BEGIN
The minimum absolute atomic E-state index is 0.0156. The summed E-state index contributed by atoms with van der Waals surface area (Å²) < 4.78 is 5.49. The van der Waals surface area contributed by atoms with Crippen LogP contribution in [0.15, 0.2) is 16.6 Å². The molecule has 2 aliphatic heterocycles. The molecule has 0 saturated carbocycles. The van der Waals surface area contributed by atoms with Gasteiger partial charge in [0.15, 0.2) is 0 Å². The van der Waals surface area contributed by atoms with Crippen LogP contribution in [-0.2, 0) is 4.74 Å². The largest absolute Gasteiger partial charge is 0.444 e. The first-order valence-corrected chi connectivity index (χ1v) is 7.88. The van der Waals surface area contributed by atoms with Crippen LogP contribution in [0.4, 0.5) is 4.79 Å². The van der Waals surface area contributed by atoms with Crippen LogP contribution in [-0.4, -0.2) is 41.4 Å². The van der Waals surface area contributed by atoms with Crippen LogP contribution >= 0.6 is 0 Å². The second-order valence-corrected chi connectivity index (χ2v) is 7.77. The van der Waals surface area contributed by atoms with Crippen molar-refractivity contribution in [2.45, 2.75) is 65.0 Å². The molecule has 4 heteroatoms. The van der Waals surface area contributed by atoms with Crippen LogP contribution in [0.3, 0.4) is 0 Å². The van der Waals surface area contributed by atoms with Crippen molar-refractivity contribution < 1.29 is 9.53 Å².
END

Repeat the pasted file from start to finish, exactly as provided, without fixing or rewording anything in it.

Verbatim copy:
The minimum absolute atomic E-state index is 0.0156. The summed E-state index contributed by atoms with van der Waals surface area (Å²) < 4.78 is 5.49. The van der Waals surface area contributed by atoms with Crippen LogP contribution in [0.15, 0.2) is 16.6 Å². The molecule has 2 aliphatic heterocycles. The molecule has 0 saturated carbocycles. The van der Waals surface area contributed by atoms with Gasteiger partial charge in [0.15, 0.2) is 0 Å². The van der Waals surface area contributed by atoms with Crippen LogP contribution in [-0.2, 0) is 4.74 Å². The largest absolute Gasteiger partial charge is 0.444 e. The first-order valence-corrected chi connectivity index (χ1v) is 7.88. The van der Waals surface area contributed by atoms with Crippen LogP contribution in [0.4, 0.5) is 4.79 Å². The van der Waals surface area contributed by atoms with Crippen LogP contribution in [-0.4, -0.2) is 41.4 Å². The van der Waals surface area contributed by atoms with Crippen LogP contribution >= 0.6 is 0 Å². The second-order valence-corrected chi connectivity index (χ2v) is 7.77. The van der Waals surface area contributed by atoms with Crippen molar-refractivity contribution in [2.45, 2.75) is 65.0 Å². The molecule has 4 heteroatoms. The van der Waals surface area contributed by atoms with Crippen LogP contribution in [0.3, 0.4) is 0 Å². The van der Waals surface area contributed by atoms with Crippen molar-refractivity contribution < 1.29 is 9.53 Å².